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Defendant didn’t show his mental illness rendered his guilty plea invalid

State v. Douglas E. Hanson, 2014AP623-CR, District 4, 12/11/14 (1-judge decision; ineligible for publication); case activity

Hanson failed to present sufficient credible evidence that he did not understand the consequences of pleading guilty to second offense OWI.

After engaging Hanson in the standard colloquy the circuit court accepted his guilty plea and proceeded to sentencing. During sentencing, Hanson’s lawyer noted Hanson was diagnosed with paranoid schizophrenia and said the circumstances surrounding the field sobriety tests were “very confusing and confounding” to Hanson. Shortly after sentencing, Hanson went to his trial lawyer’s office, appeared to be distraught and to have made a “180-degree change,” and accused his lawyer of tricking him into entering the plea. (¶¶9-12).

Hanson filed a plea withdrawal motion, and at a hearing on the motion Hanson’s  sister testified about his limited ability to understand simple information and his increasing episodes of paranoia around the time the case was pending. (¶¶12-13). The circuit court denied the motion, and the court of appeals affirms:

¶20      …. The testimony presented at the postconviction hearing was insufficient to establish that Hanson’s mental condition resulted in him not knowing or understanding the consequences of entering his plea. It is undisputed that, prior to Hanson entering a plea, Hanson’s attorney went over the required documents with Hanson, line by line, and that Hanson stated that he understood those documents. At the plea hearing, Hanson was given an opportunity to ask questions, and the court even asked about his mental condition and whether he was taking any medication. The circuit court’s finding that the record and the testimony provided does not contain evidence that supports Hanson’s claim that his plea was not knowing, voluntary or intelligent is not clearly erroneous.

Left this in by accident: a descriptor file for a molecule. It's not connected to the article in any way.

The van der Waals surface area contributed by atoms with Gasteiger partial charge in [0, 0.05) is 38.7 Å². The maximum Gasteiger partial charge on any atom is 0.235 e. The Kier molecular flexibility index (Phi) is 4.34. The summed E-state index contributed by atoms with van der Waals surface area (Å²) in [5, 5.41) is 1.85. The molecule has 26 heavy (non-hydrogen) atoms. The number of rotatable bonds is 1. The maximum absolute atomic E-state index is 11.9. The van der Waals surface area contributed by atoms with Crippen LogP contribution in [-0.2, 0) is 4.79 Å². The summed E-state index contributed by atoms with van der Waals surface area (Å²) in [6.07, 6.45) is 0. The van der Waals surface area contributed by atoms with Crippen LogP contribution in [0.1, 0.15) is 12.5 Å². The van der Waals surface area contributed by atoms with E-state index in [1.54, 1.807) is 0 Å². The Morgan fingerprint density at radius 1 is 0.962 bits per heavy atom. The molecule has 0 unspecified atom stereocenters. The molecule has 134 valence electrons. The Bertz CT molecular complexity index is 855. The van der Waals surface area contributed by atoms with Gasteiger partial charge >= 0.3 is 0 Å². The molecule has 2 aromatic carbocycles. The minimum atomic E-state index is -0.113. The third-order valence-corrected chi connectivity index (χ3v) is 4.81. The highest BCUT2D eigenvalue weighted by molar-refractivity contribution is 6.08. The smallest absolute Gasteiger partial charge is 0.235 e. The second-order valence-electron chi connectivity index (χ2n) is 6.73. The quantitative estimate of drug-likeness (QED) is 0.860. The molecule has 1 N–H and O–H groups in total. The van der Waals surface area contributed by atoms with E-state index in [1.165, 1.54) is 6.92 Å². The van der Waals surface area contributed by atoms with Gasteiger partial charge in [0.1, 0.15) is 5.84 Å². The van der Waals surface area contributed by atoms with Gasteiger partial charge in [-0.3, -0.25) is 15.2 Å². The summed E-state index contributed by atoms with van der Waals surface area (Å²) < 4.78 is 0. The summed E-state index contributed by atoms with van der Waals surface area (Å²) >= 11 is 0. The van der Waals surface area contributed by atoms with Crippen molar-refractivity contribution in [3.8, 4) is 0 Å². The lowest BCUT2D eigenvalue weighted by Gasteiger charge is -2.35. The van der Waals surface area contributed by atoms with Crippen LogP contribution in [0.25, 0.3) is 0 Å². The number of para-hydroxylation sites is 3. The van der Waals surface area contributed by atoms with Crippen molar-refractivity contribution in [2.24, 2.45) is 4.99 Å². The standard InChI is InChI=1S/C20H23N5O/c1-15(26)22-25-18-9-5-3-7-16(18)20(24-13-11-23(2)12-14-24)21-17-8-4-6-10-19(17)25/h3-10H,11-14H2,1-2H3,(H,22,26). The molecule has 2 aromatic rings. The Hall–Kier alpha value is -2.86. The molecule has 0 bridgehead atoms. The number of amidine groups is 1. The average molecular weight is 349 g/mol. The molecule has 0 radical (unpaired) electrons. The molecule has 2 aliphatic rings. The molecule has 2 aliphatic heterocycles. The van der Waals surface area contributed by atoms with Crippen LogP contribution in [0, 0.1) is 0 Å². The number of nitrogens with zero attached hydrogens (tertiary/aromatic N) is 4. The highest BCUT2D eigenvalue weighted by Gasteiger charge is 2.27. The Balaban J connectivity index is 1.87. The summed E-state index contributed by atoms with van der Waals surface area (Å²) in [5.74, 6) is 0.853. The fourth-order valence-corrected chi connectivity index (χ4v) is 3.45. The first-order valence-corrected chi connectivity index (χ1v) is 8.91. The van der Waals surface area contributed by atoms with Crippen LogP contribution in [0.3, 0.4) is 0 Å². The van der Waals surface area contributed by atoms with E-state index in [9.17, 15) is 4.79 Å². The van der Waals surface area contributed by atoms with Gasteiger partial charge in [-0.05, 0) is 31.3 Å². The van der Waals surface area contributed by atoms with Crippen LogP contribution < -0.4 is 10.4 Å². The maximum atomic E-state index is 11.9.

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¶22      It is true that Hanson’s sister testified about Hanson’s mental illness and how his mental illness allegedly affects his ability to process uncomplicated information in general. But … Hanson’s sister is not qualified to give an expert opinion on whether Hanson’s mental illness affected his ability to understand the rights that he was waiving by entering a guilty plea and the consequences of doing so on the day he entered his plea. ….

¶23      Based on our review of the record, we agree with the court that, aside from [Hanson’s sister’s] general testimony regarding Hanson’s difficulties with managing the ordinary affairs of life because of his mental illness, there is nothing specific in the record regarding Hanson’s relative ability to understand what transpired during the plea hearing or prior to entering his guilty plea.  ….

The circuit court premised its findings in part on the lack of expert medical evidence regarding Hanson’s mental illness and how it affected Hanson’s ability to know or understand the information necessary to make his plea knowing and voluntary. (¶¶15, 21). Hanson argues that expert medical evidence was unnecessary because he is not claiming to be legally incompetent. The court of appeals doesn’t decide whether medical expert testimony was necessary, but simply concludes the testimony that was presented was insufficient to establish that Hanson’s mental illness made his unknowing or involuntary. (¶21).

Hanson also claimed trial counsel was ineffective for failing to move to suppress evidence based on an unlawful arrest because, due to the conditions at the site of the traffic stop, police took Hanson to a police garage about a mile away to conduct field sobriety tests. (¶¶3-6). After hearing evidence at the postconviction hearing the circuit court concluded that taking Hanson to the police garage didn’t constitute an arrest. (¶7).

On appeal Hanson argues that had counsel timely moved to suppress the evidence, a suppression hearing would have been held early in the proceedings and memories of key witnesses would have been fresher and more accurate. The court of appeals rejects this claim, as the record shows that regardless of when the officer would have provided testimony his testimony is consistent with his police report, and Hanson doesn’t explain what evidence would have been presented had a hearing been conducted earlier or how that evidence would have led to the court granting Hanson’s motion. (¶¶25-30).

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